5. The 2008 Ryder Cup at Valhalla -- all of it. U.S. Ryder Cup Captain Paul Azinger did a masterful job at the helm, devising a plan that earned the U.S. its first Ryder Cup win since the miracle comeback at Brookline in 1999. The atmosphere was electric throughout the week and it was a huge victory for the U.S.

Facebook fan quote:

"Definitely Valhalla. What an amazing experience!" -- Tina Griffith

4. Payne Stewart concedes singles match to Colin Montgomerie in 1999. For so many reasons, the 1999 Ryder Cup has to be the most memorable for U.S. fans (more on that coming up). But who can forget Payne Stewart? One month before his tragic death in a plane crash, Stewart was proudly wearing the red, white and blue in the Ryder Cup at The Country Club. Few players were as intense as Stewart and nobody wanted to win more. However, once the U.S. clinched the Ryder Cup in incredibly unlikely fashion, Stewart made the ultimate gesture. Realizing the U.S. had already won the matches, Stewart conceded his singles match to Montgomerie, who was having a difficult week with rowdy fans. It was an incredible act of sportsmanship and a beautiful final, lasting memory of a great golfing champion.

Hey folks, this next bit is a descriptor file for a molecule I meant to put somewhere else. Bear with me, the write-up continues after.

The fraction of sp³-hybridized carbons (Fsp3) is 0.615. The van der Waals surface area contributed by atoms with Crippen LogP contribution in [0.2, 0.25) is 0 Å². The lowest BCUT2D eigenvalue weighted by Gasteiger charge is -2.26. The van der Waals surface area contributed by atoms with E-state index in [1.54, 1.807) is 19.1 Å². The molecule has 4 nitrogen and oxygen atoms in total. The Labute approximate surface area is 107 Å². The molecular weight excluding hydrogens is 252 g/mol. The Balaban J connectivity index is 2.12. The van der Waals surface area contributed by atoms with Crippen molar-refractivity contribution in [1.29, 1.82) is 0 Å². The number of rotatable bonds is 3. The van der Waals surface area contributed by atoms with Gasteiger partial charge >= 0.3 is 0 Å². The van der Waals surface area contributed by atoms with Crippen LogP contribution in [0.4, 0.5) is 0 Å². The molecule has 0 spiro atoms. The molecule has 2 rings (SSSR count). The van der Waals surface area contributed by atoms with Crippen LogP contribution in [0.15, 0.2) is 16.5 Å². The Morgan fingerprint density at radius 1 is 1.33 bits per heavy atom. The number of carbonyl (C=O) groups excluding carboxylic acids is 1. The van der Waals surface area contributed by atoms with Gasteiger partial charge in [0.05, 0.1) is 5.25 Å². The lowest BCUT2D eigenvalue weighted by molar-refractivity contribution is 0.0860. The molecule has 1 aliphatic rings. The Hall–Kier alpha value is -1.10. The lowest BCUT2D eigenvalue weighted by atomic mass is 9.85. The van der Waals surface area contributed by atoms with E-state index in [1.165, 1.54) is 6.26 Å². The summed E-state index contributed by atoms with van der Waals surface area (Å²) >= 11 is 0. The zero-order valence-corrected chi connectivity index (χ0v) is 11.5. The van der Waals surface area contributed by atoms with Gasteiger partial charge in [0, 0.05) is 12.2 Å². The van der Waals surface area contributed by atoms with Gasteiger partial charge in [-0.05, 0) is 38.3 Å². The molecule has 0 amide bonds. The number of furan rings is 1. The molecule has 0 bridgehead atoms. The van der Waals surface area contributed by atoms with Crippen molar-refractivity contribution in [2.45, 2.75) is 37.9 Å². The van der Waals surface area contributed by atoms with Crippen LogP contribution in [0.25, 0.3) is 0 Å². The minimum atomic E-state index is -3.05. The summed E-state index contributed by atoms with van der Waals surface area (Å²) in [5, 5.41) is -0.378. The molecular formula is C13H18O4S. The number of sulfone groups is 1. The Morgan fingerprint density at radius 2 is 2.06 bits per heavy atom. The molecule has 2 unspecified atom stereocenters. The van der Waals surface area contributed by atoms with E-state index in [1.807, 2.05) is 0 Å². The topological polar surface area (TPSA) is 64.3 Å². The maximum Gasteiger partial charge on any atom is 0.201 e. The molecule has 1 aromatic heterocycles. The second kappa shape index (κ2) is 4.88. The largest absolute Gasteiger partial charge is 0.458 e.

Facebook fan quotes:

"My favorite moment way at The Country Club when, after the U.S. clinched the victory, Payne Stewart conceded a very long putt by Colin Montgomerie to allow him to halve the match. It was a great lesson in sportsmanship and unfortunately my final memory of Payne." -- Jeff Zimmerman

3. Ben Cranshaw's speech on the eve of the final day at The Country Club in 1999. Through four sessions, the Europeans had earned a four-point lead over the Americans at 10-6 heading into the final day of the 1999 matches. Based on history, this was an insurmountable advantage. No one believed the U.S. could overcome such a deficit -- except for their captain, Ben Crenshaw. At the end of his press conference the night before Sunday's singles matches, Crenshaw famously said the following: "I'm going to leave y'all with one thought. I'm a big believer in fate. I have a good feeling about this."